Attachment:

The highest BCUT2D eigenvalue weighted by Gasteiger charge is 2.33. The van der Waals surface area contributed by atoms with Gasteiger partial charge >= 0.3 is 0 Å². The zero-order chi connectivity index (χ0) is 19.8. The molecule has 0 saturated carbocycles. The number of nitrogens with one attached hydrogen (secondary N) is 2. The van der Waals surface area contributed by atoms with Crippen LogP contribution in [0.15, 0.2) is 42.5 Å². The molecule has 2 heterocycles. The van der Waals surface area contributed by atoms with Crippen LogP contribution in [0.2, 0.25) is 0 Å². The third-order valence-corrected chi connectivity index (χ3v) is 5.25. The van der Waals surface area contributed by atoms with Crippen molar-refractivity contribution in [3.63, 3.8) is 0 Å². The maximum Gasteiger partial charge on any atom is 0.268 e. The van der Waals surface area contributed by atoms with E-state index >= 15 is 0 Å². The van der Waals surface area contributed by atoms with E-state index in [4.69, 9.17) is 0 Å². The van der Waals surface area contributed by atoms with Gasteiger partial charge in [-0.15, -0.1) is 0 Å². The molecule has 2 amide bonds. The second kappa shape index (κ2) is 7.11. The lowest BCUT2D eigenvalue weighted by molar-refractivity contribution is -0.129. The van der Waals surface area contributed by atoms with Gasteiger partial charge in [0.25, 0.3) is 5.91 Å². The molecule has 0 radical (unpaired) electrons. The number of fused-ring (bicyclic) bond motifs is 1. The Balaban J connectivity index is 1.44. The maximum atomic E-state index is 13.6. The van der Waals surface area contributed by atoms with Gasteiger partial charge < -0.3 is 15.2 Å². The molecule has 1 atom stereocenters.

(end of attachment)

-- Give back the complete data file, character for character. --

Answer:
The highest BCUT2D eigenvalue weighted by Gasteiger charge is 2.33. The van der Waals surface area contributed by atoms with Gasteiger partial charge >= 0.3 is 0 Å². The zero-order chi connectivity index (χ0) is 19.8. The molecule has 0 saturated carbocycles. The number of nitrogens with one attached hydrogen (secondary N) is 2. The van der Waals surface area contributed by atoms with Crippen LogP contribution in [0.15, 0.2) is 42.5 Å². The molecule has 2 heterocycles. The van der Waals surface area contributed by atoms with Crippen LogP contribution in [0.2, 0.25) is 0 Å². The third-order valence-corrected chi connectivity index (χ3v) is 5.25. The van der Waals surface area contributed by atoms with Crippen molar-refractivity contribution in [3.63, 3.8) is 0 Å². The maximum Gasteiger partial charge on any atom is 0.268 e. The van der Waals surface area contributed by atoms with E-state index >= 15 is 0 Å². The van der Waals surface area contributed by atoms with E-state index in [4.69, 9.17) is 0 Å². The van der Waals surface area contributed by atoms with Gasteiger partial charge in [-0.15, -0.1) is 0 Å². The molecule has 2 amide bonds. The second kappa shape index (κ2) is 7.11. The lowest BCUT2D eigenvalue weighted by molar-refractivity contribution is -0.129. The van der Waals surface area contributed by atoms with Gasteiger partial charge in [0.25, 0.3) is 5.91 Å². The molecule has 0 radical (unpaired) electrons. The number of fused-ring (bicyclic) bond motifs is 1. The Balaban J connectivity index is 1.44. The maximum atomic E-state index is 13.6. The van der Waals surface area contributed by atoms with Gasteiger partial charge < -0.3 is 15.2 Å². The molecule has 1 atom stereocenters.